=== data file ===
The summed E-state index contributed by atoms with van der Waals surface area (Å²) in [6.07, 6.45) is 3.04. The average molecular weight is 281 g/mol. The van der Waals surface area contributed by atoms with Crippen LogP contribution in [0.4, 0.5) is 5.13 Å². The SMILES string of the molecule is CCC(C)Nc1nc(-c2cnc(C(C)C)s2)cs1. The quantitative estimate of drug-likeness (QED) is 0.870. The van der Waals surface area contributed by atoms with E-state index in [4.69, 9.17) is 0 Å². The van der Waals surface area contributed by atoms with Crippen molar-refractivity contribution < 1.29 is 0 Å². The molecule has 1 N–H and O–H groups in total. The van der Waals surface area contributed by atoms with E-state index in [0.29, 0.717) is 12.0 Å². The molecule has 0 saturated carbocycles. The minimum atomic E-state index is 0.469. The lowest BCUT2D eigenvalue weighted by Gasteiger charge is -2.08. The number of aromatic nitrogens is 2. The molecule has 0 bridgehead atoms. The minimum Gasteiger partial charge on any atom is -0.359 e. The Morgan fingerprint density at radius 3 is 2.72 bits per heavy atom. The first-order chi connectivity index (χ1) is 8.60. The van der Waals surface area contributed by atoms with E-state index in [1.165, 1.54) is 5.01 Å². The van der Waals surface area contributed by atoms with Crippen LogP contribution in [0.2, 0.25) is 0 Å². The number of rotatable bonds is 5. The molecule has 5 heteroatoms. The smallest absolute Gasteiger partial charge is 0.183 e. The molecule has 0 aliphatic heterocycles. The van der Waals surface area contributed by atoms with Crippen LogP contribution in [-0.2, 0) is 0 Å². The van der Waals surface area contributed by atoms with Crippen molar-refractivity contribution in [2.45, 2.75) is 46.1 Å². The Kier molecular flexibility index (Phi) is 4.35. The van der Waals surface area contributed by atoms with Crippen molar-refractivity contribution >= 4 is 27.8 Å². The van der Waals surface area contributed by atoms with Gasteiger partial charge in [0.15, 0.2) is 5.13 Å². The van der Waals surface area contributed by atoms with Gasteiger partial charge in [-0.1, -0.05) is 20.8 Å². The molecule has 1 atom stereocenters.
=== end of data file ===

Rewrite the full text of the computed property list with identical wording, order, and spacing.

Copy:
The summed E-state index contributed by atoms with van der Waals surface area (Å²) in [6.07, 6.45) is 3.04. The average molecular weight is 281 g/mol. The van der Waals surface area contributed by atoms with Crippen LogP contribution in [0.4, 0.5) is 5.13 Å². The SMILES string of the molecule is CCC(C)Nc1nc(-c2cnc(C(C)C)s2)cs1. The quantitative estimate of drug-likeness (QED) is 0.870. The van der Waals surface area contributed by atoms with E-state index in [4.69, 9.17) is 0 Å². The van der Waals surface area contributed by atoms with Crippen molar-refractivity contribution < 1.29 is 0 Å². The molecule has 1 N–H and O–H groups in total. The van der Waals surface area contributed by atoms with E-state index in [0.29, 0.717) is 12.0 Å². The molecule has 0 saturated carbocycles. The minimum atomic E-state index is 0.469. The lowest BCUT2D eigenvalue weighted by Gasteiger charge is -2.08. The number of aromatic nitrogens is 2. The molecule has 0 bridgehead atoms. The minimum Gasteiger partial charge on any atom is -0.359 e. The Morgan fingerprint density at radius 3 is 2.72 bits per heavy atom. The first-order chi connectivity index (χ1) is 8.60. The van der Waals surface area contributed by atoms with E-state index in [1.165, 1.54) is 5.01 Å². The van der Waals surface area contributed by atoms with Crippen LogP contribution in [0.2, 0.25) is 0 Å². The number of rotatable bonds is 5. The molecule has 5 heteroatoms. The smallest absolute Gasteiger partial charge is 0.183 e. The molecule has 0 aliphatic heterocycles. The van der Waals surface area contributed by atoms with Crippen LogP contribution in [-0.2, 0) is 0 Å². The van der Waals surface area contributed by atoms with Crippen molar-refractivity contribution in [2.45, 2.75) is 46.1 Å². The Kier molecular flexibility index (Phi) is 4.35. The van der Waals surface area contributed by atoms with Crippen molar-refractivity contribution >= 4 is 27.8 Å². The van der Waals surface area contributed by atoms with Gasteiger partial charge in [0.15, 0.2) is 5.13 Å². The van der Waals surface area contributed by atoms with Gasteiger partial charge in [-0.1, -0.05) is 20.8 Å². The molecule has 1 atom stereocenters.